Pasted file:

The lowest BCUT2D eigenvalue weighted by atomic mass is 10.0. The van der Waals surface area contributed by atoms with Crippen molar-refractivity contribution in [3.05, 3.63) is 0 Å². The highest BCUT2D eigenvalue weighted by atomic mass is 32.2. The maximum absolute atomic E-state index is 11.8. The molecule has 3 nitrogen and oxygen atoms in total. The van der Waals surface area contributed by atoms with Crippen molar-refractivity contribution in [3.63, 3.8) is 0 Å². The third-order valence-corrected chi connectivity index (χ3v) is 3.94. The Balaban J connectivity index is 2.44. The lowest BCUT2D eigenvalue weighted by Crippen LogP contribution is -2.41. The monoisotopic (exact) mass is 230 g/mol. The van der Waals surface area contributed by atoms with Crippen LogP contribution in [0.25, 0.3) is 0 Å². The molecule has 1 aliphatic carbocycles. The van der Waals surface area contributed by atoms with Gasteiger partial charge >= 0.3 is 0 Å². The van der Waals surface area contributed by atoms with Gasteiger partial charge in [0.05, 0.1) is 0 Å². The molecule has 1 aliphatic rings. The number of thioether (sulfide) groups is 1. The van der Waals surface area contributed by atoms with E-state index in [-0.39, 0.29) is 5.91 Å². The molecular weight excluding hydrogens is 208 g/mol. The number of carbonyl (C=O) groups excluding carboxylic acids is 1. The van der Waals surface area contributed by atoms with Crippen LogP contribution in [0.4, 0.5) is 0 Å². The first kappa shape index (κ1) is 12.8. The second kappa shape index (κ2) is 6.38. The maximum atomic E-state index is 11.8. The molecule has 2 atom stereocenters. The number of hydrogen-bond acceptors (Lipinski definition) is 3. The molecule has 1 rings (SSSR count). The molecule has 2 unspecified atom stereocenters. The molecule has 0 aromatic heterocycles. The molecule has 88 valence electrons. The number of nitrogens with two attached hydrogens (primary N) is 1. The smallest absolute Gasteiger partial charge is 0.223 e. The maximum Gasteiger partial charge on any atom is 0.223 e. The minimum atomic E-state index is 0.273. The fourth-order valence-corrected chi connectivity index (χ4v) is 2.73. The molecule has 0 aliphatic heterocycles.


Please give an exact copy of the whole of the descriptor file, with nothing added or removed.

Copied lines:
The lowest BCUT2D eigenvalue weighted by atomic mass is 10.0. The van der Waals surface area contributed by atoms with Crippen molar-refractivity contribution in [3.05, 3.63) is 0 Å². The highest BCUT2D eigenvalue weighted by atomic mass is 32.2. The maximum absolute atomic E-state index is 11.8. The molecule has 3 nitrogen and oxygen atoms in total. The van der Waals surface area contributed by atoms with Crippen molar-refractivity contribution in [3.63, 3.8) is 0 Å². The third-order valence-corrected chi connectivity index (χ3v) is 3.94. The Balaban J connectivity index is 2.44. The lowest BCUT2D eigenvalue weighted by Crippen LogP contribution is -2.41. The monoisotopic (exact) mass is 230 g/mol. The van der Waals surface area contributed by atoms with Crippen LogP contribution in [0.25, 0.3) is 0 Å². The molecule has 1 aliphatic carbocycles. The van der Waals surface area contributed by atoms with Gasteiger partial charge >= 0.3 is 0 Å². The van der Waals surface area contributed by atoms with Gasteiger partial charge in [0.05, 0.1) is 0 Å². The molecule has 1 aliphatic rings. The number of thioether (sulfide) groups is 1. The van der Waals surface area contributed by atoms with E-state index in [-0.39, 0.29) is 5.91 Å². The molecular weight excluding hydrogens is 208 g/mol. The number of carbonyl (C=O) groups excluding carboxylic acids is 1. The van der Waals surface area contributed by atoms with Crippen LogP contribution in [0.4, 0.5) is 0 Å². The first kappa shape index (κ1) is 12.8. The second kappa shape index (κ2) is 6.38. The maximum atomic E-state index is 11.8. The molecule has 2 atom stereocenters. The number of hydrogen-bond acceptors (Lipinski definition) is 3. The molecule has 1 rings (SSSR count). The molecule has 2 unspecified atom stereocenters. The molecule has 0 aromatic heterocycles. The molecule has 88 valence electrons. The number of nitrogens with two attached hydrogens (primary N) is 1. The smallest absolute Gasteiger partial charge is 0.223 e. The maximum Gasteiger partial charge on any atom is 0.223 e. The minimum atomic E-state index is 0.273. The fourth-order valence-corrected chi connectivity index (χ4v) is 2.73. The molecule has 0 aliphatic heterocycles.